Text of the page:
China deploys cruise missiles on South China Sea outposts – reports

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Missiles could targets ships and aircraft, according to CNBC, and mark another step in the militarisation of the disputed islands

Reuters

China has installed cruise missiles and surface-to-air missile systems on three of its outposts in the disputed waters of the South China Sea, according to reports.

The US news network CNBC reported that the YJ-12B cruise missiles could target ships within a radius of 295 nautical miles and the HQ-9B long-range surface-to-air missiles could strike within 160 miles, citing sources with knowledge of US intelligence reports.

The move, if confirmed, would mark the first Chinese missile deployments in the Spratly islands, where several Asian countries including Vietnam and Taiwan have rival claims.

China’s defence ministry did not immediately respond to a request for comment.
CNBC quoted unnamed sources as saying that according to US intelligence assessments, the missiles had been moved to Fiery Cross Reef, Subi Reef and Mischief Reef within the past 30 days.

The US defence department, which opposes China’s installation of military facilities on outposts it has built up in the South China Sea, declined to comment. “We don’t comment on matters of intelligence,” a spokesman said.

China has made no mention of any missile deployments but says its military facilities in the Spratlys are purely defensive, and that it can do what it likes on its own territory.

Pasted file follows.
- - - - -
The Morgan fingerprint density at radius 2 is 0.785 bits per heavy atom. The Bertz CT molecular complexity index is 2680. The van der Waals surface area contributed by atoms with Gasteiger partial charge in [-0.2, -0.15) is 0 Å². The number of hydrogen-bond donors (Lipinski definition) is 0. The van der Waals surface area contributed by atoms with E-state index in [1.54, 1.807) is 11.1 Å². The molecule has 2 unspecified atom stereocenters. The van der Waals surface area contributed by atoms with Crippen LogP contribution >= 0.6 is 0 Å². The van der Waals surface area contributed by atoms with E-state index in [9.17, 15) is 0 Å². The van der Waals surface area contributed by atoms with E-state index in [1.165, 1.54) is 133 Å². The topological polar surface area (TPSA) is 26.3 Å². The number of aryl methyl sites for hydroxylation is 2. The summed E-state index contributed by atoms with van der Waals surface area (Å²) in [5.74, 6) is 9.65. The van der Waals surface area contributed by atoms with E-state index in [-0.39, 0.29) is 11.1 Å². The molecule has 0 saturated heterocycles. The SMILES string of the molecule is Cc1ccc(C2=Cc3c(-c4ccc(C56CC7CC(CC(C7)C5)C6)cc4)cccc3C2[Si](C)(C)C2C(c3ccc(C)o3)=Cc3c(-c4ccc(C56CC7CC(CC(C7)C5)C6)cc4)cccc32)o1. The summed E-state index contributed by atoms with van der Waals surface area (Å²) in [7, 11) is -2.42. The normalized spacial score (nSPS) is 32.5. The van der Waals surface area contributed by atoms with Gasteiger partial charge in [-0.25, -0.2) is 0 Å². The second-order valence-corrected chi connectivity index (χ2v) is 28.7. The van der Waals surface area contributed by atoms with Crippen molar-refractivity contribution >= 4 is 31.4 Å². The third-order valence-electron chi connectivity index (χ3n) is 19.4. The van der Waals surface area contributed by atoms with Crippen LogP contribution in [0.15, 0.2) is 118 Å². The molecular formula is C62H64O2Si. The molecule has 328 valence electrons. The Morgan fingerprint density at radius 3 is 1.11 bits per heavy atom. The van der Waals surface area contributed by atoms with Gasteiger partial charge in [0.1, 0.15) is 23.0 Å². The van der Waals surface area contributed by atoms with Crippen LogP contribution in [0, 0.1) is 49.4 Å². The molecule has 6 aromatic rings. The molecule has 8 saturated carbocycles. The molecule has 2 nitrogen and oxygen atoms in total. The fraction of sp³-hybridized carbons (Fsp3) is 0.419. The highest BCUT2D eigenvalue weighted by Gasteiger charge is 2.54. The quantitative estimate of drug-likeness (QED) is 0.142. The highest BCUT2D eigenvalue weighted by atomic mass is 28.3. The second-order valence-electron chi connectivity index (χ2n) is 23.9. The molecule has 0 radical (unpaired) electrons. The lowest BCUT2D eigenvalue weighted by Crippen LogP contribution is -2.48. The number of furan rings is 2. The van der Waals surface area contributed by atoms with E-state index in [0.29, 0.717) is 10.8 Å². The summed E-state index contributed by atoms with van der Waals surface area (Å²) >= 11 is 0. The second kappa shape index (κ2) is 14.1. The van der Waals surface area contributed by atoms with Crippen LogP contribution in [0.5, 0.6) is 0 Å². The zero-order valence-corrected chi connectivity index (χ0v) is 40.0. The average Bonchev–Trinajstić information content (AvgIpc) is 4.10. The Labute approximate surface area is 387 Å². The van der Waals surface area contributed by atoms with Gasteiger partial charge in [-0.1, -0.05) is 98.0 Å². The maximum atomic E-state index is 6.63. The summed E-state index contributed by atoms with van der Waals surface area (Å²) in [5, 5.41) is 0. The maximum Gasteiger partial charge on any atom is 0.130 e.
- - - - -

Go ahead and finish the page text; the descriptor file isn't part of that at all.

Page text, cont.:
Greg Poling, a South China Sea expert at Washington’s Center for Strategic and International Studies thinktank, said deploying missiles on the outposts would be important.

“These would be the first missiles in the Spratlys, either surface to air, or anti-ship,” he said.

He added that such deployments were expected as China built missile shelters on the reefs last year and already deployed such missile systems on Woody Island further to the north.

Poling said it would be another step on China’s road to dominating the South China Sea, a key global trade route.

“Before this, if you were one of the other claimants … you knew that China was monitoring your every move. Now you will know that you’re operating inside Chinese missile range. That’s a pretty strong, if implicit, threat,” he said.

Last month, US Admiral Philip Davidson, nominated to head US Pacific command, said China’s “forward operating bases” in the South China Sea appeared complete.

“The only thing lacking are the deployed forces,” he said. Once these were added, “China will be able to extend its influence thousands of miles to the south and project power deep into Oceania”.

 

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